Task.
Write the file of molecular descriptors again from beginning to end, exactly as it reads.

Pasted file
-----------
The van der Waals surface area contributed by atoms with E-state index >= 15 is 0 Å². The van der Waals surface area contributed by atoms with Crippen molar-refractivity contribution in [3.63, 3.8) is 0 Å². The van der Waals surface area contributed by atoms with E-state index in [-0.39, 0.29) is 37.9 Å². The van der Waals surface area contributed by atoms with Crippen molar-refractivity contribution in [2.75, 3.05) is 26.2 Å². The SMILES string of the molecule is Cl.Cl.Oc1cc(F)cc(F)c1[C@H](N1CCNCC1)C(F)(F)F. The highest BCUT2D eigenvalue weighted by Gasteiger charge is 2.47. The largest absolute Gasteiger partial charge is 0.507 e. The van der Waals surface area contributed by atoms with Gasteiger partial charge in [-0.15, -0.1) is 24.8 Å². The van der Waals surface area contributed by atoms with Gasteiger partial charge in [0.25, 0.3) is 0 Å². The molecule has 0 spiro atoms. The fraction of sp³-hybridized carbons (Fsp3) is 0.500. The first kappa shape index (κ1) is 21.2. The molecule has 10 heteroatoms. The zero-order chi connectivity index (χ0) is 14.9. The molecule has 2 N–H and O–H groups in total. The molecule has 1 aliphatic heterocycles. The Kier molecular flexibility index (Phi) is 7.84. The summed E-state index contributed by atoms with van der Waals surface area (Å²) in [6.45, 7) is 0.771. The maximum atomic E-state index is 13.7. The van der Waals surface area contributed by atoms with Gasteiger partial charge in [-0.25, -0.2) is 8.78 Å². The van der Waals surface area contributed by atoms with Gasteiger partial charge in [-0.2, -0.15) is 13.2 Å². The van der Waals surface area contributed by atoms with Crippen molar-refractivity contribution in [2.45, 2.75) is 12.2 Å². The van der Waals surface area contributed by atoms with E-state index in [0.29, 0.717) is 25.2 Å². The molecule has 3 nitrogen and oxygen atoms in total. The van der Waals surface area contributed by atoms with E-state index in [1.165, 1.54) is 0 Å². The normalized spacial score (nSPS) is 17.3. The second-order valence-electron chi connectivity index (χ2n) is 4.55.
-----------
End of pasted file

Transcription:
The van der Waals surface area contributed by atoms with E-state index >= 15 is 0 Å². The van der Waals surface area contributed by atoms with Crippen molar-refractivity contribution in [3.63, 3.8) is 0 Å². The van der Waals surface area contributed by atoms with E-state index in [-0.39, 0.29) is 37.9 Å². The van der Waals surface area contributed by atoms with Crippen molar-refractivity contribution in [2.75, 3.05) is 26.2 Å². The SMILES string of the molecule is Cl.Cl.Oc1cc(F)cc(F)c1[C@H](N1CCNCC1)C(F)(F)F. The highest BCUT2D eigenvalue weighted by Gasteiger charge is 2.47. The largest absolute Gasteiger partial charge is 0.507 e. The van der Waals surface area contributed by atoms with Gasteiger partial charge in [-0.15, -0.1) is 24.8 Å². The van der Waals surface area contributed by atoms with Gasteiger partial charge in [0.25, 0.3) is 0 Å². The molecule has 0 spiro atoms. The fraction of sp³-hybridized carbons (Fsp3) is 0.500. The first kappa shape index (κ1) is 21.2. The molecule has 10 heteroatoms. The zero-order chi connectivity index (χ0) is 14.9. The molecule has 2 N–H and O–H groups in total. The molecule has 1 aliphatic heterocycles. The Kier molecular flexibility index (Phi) is 7.84. The summed E-state index contributed by atoms with van der Waals surface area (Å²) in [6.45, 7) is 0.771. The maximum atomic E-state index is 13.7. The van der Waals surface area contributed by atoms with Gasteiger partial charge in [-0.25, -0.2) is 8.78 Å². The van der Waals surface area contributed by atoms with Gasteiger partial charge in [-0.2, -0.15) is 13.2 Å². The van der Waals surface area contributed by atoms with Crippen molar-refractivity contribution in [2.45, 2.75) is 12.2 Å². The van der Waals surface area contributed by atoms with E-state index in [0.29, 0.717) is 25.2 Å². The molecule has 3 nitrogen and oxygen atoms in total. The van der Waals surface area contributed by atoms with E-state index in [1.165, 1.54) is 0 Å². The normalized spacial score (nSPS) is 17.3. The second-order valence-electron chi connectivity index (χ2n) is 4.55.